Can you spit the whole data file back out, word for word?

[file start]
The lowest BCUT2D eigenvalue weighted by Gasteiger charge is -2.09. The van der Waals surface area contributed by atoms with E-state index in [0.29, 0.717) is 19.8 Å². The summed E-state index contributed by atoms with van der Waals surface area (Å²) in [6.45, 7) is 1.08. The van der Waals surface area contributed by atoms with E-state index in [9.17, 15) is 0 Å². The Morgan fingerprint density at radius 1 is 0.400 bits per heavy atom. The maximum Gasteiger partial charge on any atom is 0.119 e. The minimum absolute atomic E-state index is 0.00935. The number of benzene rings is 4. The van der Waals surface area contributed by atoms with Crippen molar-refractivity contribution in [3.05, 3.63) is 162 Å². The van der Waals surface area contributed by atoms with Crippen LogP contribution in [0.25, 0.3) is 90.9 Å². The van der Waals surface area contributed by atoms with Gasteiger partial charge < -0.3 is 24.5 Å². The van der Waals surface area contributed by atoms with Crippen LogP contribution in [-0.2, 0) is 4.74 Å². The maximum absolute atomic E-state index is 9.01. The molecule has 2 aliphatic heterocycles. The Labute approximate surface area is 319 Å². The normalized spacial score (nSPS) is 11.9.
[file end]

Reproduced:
The lowest BCUT2D eigenvalue weighted by Gasteiger charge is -2.09. The van der Waals surface area contributed by atoms with E-state index in [0.29, 0.717) is 19.8 Å². The summed E-state index contributed by atoms with van der Waals surface area (Å²) in [6.45, 7) is 1.08. The van der Waals surface area contributed by atoms with E-state index in [9.17, 15) is 0 Å². The Morgan fingerprint density at radius 1 is 0.400 bits per heavy atom. The maximum Gasteiger partial charge on any atom is 0.119 e. The minimum absolute atomic E-state index is 0.00935. The number of benzene rings is 4. The van der Waals surface area contributed by atoms with Crippen molar-refractivity contribution in [3.05, 3.63) is 162 Å². The van der Waals surface area contributed by atoms with Crippen LogP contribution in [0.25, 0.3) is 90.9 Å². The van der Waals surface area contributed by atoms with Gasteiger partial charge < -0.3 is 24.5 Å². The van der Waals surface area contributed by atoms with Crippen LogP contribution in [-0.2, 0) is 4.74 Å². The maximum absolute atomic E-state index is 9.01. The molecule has 2 aliphatic heterocycles. The Labute approximate surface area is 319 Å². The normalized spacial score (nSPS) is 11.9.